08:18pm Thursday 19 October 2017

The human brain is like a city

“The brain is like a city. Cities develop and grow bigger and may get problems with roads and infrastructure, which is similar to what happens to our brains when we get older”, said Håkan Fischer, Professor of Biological Psychology at the Department of Psychology at Stockholm University, and one of the panelists in the show.

“The most advanced biological information processing system is the human brain” says Anders Lansner, Professor of Computational Biology at Stockholm University and Affiliated Professor of Computer science at KTH, The Royal Institute of Technology.

Dr. Jill Bolte Taylor, an American neuroanatomist, joining the debate via Skype, described her experience living a stroke whilst being a brain researcher: “The stroke gave me a completely different perspective of the brain and how it functions”, she said.

“I look at the brain as a collection of cells and how they are connected and how I can rebuild them, and that helped me in my own recovery”, Dr Bolte Taylor said. She currently works on educational services related to the advancement of brain awareness.

The brain needs constant change

Affective brain imaging, brain development and neuronal stimulation were also topics discussed.

“The RNA code is changing which means that the protein is changing during development. These enzyme changes are essential. We need to have the possibility to change to be complete”, said Marie Öhman, Professor of Molecular Biosciences at Stockholm University, adding that RNA is changing whilst the DNA is not.

All of the panellists try to simplify the model of the brain, looking into its different aspects and cognitive functions, in relation to understanding humanity via the brain’s functionality.

Dialogue with the audience

Students in the audience are always welcomed to ask questions during the last session of the recording. Here are some thoughts from the students in the audience about the show:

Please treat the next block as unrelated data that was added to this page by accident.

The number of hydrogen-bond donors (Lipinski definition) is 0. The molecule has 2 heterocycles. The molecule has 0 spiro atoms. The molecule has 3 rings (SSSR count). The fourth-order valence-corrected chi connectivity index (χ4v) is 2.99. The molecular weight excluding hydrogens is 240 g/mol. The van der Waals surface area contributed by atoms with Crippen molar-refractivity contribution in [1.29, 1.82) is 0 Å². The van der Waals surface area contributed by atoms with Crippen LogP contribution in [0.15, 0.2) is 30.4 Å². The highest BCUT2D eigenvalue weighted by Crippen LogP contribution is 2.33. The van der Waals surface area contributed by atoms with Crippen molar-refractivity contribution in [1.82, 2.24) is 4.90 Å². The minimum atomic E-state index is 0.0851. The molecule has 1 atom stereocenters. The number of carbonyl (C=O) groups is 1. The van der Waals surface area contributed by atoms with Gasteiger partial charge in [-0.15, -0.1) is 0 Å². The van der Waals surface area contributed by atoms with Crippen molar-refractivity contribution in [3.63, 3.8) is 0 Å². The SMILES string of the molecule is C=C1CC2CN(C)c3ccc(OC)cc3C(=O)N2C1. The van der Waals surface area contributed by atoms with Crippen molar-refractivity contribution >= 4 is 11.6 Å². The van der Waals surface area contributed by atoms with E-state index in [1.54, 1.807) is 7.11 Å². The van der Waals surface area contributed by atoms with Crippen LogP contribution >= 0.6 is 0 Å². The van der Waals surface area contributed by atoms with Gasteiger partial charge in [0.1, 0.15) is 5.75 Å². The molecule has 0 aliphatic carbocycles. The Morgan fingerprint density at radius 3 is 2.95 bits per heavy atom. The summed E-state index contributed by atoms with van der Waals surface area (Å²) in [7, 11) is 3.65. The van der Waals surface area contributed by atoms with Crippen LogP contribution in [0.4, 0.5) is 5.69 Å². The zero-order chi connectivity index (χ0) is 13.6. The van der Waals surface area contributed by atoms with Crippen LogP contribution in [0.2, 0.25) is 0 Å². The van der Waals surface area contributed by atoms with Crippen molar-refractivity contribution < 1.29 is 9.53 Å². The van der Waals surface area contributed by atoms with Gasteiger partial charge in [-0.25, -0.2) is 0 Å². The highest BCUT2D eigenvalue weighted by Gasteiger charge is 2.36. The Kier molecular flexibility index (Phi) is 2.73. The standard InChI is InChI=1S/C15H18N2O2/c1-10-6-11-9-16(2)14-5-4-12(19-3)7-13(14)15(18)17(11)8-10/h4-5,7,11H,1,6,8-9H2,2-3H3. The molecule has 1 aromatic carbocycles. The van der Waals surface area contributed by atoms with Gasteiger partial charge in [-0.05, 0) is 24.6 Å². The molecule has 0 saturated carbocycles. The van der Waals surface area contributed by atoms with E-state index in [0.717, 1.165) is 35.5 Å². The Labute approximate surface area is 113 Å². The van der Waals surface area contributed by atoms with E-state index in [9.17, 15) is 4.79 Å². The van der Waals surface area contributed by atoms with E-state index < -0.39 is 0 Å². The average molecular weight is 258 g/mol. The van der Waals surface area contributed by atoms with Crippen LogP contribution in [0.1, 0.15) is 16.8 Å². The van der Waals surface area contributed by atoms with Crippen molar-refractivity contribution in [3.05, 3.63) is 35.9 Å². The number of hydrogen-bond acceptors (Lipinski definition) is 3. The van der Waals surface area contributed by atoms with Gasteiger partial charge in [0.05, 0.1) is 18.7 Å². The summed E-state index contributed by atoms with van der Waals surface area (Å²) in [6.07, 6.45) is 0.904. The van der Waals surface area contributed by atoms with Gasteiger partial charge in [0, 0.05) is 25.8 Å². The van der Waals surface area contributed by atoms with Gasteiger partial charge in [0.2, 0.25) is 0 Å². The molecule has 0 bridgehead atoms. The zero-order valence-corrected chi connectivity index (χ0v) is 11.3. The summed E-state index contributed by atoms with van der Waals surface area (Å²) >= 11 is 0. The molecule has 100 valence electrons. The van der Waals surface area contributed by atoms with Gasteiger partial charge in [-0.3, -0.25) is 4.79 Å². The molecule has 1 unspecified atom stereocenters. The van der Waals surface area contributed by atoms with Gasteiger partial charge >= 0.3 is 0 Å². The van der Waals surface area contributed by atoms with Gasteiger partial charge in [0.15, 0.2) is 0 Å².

“There is always a good combination of researchers, which are completing each other. We learn a lot, it is definitely infotainment!” said Diana, Mexican PhD student at the Psychology Department at Stockholm University.

“Great show, keep going!”, said Fernando, Colombian Post-Doc in psychology at Stockholm University from Colombia.

An academic talk show

The academic web talk show Crosstalks is co-produced by Stockholm University and the Royal Institute of Technology (KTH). It is an international academic forum where the brightest minds share knowledge and insights on the basis on leading research. The recording is always open to students to attend for free.

Next Crosstalks on Artificial Intelligence

The next episode of Crosstalks on “The promise and threat of artificial intelligence” will be broadcast online on 21 May at 6 PM with the participation of the following guests:

  • Theo Kanter, Professor of Computer Science at the Department of Computer and Systems Sciences, Stockholm University
  • Christian Smith, Assistant Professor in computer science, KTH, The Royal Institute of Technology.
  • Kristina Nilsson Björkenstam, PhD, Computational Linguistics, Stockholm University
  • Skype: Jürgen Schmidhuber, Professor in Artificial Intelligence, Scientific director at the Swiss AI Lab IDSIA

Watch the full programme on the human brain (50 minutes).

More information: crosstalks.tv


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